Front Page Titles (by Subject) Corolary IV - The Principles of Moral and Christian Philosophy. Vol. 2: Christian Philosophy
Return to Title Page for The Principles of Moral and Christian Philosophy. Vol. 2: Christian Philosophy
The Online Library of Liberty
A project of Liberty Fund, Inc.
Search this Title:
Corolary IV - George Turnbull, The Principles of Moral and Christian Philosophy. Vol. 2: Christian Philosophy 
The Principles of Moral and Christian Philosophy. Vol. 2: Christian Philosophy, ed. and with an Introduction by Alexander Broadie (Indianapolis: Liberty Fund, 2005).
About Liberty Fund:
Liberty Fund, Inc. is a private, educational foundation established to encourage the study of the ideal of a society of free and responsible individuals.
The copyright to this edition, in both print and electronic forms, is held by Liberty Fund, Inc.
Fair use statement:
This material is put online to further the educational goals of Liberty Fund, Inc. Unless otherwise stated in the Copyright Information section above, this material may be used freely for educational and academic purposes. It may not be used in any way for profit.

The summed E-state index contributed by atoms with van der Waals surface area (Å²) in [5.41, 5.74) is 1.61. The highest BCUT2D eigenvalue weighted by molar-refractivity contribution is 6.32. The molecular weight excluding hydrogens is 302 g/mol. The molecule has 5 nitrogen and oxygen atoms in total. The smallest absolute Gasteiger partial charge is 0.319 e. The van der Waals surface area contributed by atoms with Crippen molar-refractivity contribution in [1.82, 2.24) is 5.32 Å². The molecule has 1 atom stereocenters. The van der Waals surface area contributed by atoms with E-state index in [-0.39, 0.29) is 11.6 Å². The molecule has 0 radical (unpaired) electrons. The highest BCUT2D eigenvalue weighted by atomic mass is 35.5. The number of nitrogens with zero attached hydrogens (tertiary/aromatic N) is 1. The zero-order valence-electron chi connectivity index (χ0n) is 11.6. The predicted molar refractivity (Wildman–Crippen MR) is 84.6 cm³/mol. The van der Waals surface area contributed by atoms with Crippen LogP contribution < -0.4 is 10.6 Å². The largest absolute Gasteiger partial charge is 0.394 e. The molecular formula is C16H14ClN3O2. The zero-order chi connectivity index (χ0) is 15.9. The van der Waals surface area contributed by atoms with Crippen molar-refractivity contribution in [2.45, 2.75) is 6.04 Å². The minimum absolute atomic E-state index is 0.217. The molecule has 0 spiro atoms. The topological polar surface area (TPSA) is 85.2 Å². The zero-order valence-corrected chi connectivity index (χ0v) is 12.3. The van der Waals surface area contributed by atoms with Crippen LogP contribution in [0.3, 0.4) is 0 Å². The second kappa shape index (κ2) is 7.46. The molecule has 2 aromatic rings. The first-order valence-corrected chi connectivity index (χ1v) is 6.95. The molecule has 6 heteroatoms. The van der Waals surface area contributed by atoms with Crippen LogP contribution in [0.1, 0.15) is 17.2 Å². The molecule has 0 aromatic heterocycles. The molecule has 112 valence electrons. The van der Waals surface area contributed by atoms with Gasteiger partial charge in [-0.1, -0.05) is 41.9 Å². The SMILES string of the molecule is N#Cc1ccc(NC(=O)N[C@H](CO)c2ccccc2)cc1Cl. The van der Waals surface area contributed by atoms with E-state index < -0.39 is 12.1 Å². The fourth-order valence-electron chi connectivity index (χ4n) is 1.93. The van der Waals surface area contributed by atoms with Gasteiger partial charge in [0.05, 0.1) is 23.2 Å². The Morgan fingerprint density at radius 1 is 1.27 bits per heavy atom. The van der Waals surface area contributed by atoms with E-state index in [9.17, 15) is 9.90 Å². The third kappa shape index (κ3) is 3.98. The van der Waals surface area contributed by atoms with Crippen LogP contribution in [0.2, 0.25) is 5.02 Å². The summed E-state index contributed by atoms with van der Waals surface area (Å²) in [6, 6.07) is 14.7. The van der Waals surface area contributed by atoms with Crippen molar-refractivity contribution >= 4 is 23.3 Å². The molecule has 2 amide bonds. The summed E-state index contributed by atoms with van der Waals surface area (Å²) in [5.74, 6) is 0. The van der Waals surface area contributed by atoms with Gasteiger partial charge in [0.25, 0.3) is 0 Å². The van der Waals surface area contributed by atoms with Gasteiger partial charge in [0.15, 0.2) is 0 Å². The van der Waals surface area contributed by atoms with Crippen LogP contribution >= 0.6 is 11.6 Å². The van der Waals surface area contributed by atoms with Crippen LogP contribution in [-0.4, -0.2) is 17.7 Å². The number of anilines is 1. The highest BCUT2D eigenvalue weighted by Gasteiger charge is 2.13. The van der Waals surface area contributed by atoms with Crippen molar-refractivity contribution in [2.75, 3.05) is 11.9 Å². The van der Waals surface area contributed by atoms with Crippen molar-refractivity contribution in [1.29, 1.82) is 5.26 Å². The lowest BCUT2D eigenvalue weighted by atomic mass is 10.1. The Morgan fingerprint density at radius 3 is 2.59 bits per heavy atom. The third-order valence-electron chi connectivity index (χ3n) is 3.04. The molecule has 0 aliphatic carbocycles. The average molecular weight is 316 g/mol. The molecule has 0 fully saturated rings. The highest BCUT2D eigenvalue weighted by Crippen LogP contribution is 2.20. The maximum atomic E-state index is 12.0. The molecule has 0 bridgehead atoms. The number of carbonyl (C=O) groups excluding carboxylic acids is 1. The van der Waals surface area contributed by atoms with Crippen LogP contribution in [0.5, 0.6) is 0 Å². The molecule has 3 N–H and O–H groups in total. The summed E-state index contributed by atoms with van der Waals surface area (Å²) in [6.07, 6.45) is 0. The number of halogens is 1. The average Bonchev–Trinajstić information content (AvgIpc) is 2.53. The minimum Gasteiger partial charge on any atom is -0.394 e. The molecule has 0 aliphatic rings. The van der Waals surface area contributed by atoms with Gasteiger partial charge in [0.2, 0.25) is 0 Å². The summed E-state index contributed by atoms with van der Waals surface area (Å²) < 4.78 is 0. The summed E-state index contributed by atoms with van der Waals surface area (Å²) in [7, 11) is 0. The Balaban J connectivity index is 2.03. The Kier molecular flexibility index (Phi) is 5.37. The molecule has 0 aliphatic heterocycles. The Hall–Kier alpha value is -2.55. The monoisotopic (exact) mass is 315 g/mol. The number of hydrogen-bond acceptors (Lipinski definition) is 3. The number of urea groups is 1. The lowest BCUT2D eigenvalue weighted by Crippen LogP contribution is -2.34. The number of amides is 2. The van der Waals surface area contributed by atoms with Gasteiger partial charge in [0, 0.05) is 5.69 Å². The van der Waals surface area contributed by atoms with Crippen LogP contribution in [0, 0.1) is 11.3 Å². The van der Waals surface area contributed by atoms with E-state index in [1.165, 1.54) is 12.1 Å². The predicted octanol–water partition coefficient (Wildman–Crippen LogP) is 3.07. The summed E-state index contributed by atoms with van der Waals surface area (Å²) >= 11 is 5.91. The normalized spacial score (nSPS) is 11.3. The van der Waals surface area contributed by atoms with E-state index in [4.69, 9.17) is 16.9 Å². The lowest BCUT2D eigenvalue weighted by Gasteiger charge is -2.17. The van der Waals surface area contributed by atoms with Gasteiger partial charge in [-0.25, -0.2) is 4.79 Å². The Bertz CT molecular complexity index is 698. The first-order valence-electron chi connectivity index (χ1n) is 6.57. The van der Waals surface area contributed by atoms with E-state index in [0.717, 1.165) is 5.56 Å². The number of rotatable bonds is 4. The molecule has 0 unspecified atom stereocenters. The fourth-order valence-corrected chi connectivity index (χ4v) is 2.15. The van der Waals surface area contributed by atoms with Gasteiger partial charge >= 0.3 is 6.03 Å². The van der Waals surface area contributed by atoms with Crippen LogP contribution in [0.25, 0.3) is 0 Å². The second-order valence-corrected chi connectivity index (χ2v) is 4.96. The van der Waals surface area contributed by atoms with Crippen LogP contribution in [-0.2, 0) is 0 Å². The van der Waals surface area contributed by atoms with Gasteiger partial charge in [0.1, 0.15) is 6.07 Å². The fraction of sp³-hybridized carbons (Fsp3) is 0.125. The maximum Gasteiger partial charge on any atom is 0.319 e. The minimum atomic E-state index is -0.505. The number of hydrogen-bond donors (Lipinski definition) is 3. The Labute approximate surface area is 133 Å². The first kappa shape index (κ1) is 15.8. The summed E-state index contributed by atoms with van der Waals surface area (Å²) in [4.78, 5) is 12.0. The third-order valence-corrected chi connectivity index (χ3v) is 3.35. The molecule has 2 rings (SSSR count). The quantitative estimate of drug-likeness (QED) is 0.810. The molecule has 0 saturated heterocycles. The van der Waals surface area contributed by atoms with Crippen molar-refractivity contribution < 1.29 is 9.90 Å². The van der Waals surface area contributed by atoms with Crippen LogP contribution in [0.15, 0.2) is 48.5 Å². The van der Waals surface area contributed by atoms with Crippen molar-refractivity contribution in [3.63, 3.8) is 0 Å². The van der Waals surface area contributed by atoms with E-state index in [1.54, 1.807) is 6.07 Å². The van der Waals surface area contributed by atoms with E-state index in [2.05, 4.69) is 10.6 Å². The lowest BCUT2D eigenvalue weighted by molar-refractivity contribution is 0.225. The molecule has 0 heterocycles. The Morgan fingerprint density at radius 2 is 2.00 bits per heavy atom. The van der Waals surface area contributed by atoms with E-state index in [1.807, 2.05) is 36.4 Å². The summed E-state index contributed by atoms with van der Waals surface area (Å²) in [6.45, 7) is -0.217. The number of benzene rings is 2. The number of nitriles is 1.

It must therefore be a perversion or gross misunderstanding of revelation, to derive any hopes from it of eternal happiness without virtue; without true and sincere goodness of heart and mind. One must be an utter stranger to the course of nature or providence to object against revelation, because the promotion<467> of virtue and happiness among mankind is there ascribed to the instrumentality of Jesus Christ. But without entering into an enquiry which belongs not to our present design, we may most certainly conclude that it is mistaking revelation fundamentally, because it is destroying the very fundamentals of natural religion to hope for salvation, favour with God, and eternal felicity, without virtue. If there be no natural religion, there can be no such thing as revealed religion. But what is the very essence of natural religion? Is it not that the sincere study and practice of virtue is the sole way to the divine favour and approbation; and that as it is the only way, so it is a sure and certain way to it? In what indeed doth the belief of a God and a providence, of the reality of virtue and a future state ultimately terminate, but in this momentous truth, “That according to the constitution and government of things it being morally good, virtue is the only road to eternal happiness; nothing else can give a right to it; nothing else can qualify for it.” If this be not true, natural religion is a mere sound; and consequently it is absurd to enquire about a divine revelation. But, on the other hand, if it be true, we must carry that truth along with us in our enquiries, as the test by which we are to try pretences to revelation, and as the key for interpreting a divine revelation. And in reality it is ignorance of natural religion, or losing sight of its very first principles, which hath misled men, or suffered them to be misled into mistakes about christianity, and given rise to interpretations of scripture, which encourage vice, and subvert the very foundations of morality. For whatever may be thought obscure in it, this is its plain and uniform language, “That without holiness no man can see the Lord.” But the truth I chiefly proposed by this discourse to establish, is,<468>